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Serbia gets parliament backing for Kosovo talks

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(BELGRADE) - Serbia's parliament early Sunday adopted a document calling for "autonomy" for its Serb minority in Kosovo as a part of EU-backed talks with Pristina.

Prime Minister Ivica Dacic called on deputies to accept "reality" in the breakaway territory.

"Serbia's sovereignty (in Kosovo) is almost non-existent," Dacic told deputies during more than 12-hour long debate.

"We must take into consideration the reality in Kosovo" whose ethnic Albanian majority authorities unilaterally declared independence from Serbia in 2008, Dacic said.

In the presence of Serbian President Tomislav Nikolic, Dacic with his cabinet, 175 deputies voted for the measure. Only 19 of the deputies present in the 250-seat parliament voted against.

The vote came just days after Dacic's government adopted a draft resolution that it hopes will serve as a basis for EU-backed talks with Pristina, due to resume on January 17 in Brussels.

The document calls for larger autonomy within Kosovo for the Serb minority, among them, local judicial, police, education, financial and other powers separate from Pristina's authority. It maintains Belgrade's refusal to officially recognise Kosovo's independence, Dacic said.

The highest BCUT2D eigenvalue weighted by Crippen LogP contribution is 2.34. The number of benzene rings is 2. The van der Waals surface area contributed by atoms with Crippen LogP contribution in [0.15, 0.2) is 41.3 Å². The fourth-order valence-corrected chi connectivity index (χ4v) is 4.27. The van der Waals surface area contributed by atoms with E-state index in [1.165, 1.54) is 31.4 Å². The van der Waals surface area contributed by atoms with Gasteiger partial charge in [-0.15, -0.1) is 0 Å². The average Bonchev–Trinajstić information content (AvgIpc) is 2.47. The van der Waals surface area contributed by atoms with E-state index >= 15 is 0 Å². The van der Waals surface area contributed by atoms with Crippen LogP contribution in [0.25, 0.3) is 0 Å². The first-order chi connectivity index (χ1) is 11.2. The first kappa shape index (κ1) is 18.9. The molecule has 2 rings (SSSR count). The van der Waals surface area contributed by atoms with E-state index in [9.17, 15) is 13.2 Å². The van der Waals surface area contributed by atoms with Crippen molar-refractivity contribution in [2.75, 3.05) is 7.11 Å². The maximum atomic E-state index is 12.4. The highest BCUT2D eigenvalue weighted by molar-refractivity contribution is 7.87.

It would cover four municipalities in tense northern Kosovo -- where some 40,000 minority Serbs live -- as well as enclaves scattered throughout the territory, home to a remaining 80,000 Serbs.

Kosovo in 2008 declared itself an independent state, a move so far recognised by much of the international community.

But it was rejected by Serbia and the Kosovo Serb minority: many consider the former province as the cradle of their nation and of the Orthodox faith.

Serbia gained candidate status last March for membership of the European Union. But Brussels has said that an improvement in relations between Belgrade and Pristina is a key requirement if it is to begin entry talks with EU.

Dacic rejected opposition charges that Serbia was giving up Kosovo by making more and more concessions to Pristina. He insisted that "myths and fairytales should not serve as a basis" for talks.

"If Serbia keeps on holding its head in the sand, we will have nothing more to negotiate about," he argued.

Belgrade has de facto lost its authority in Kosovo -- except in the northern part where local Serbs reject Pristina's rule -- since a 1999 NATO bombing campaign forced its troops out of the territory.

The Alliance air war was launched to end the repression of then regime of late strongman Slobodan Milosevic on the independence-seeking ethnic Albanians.


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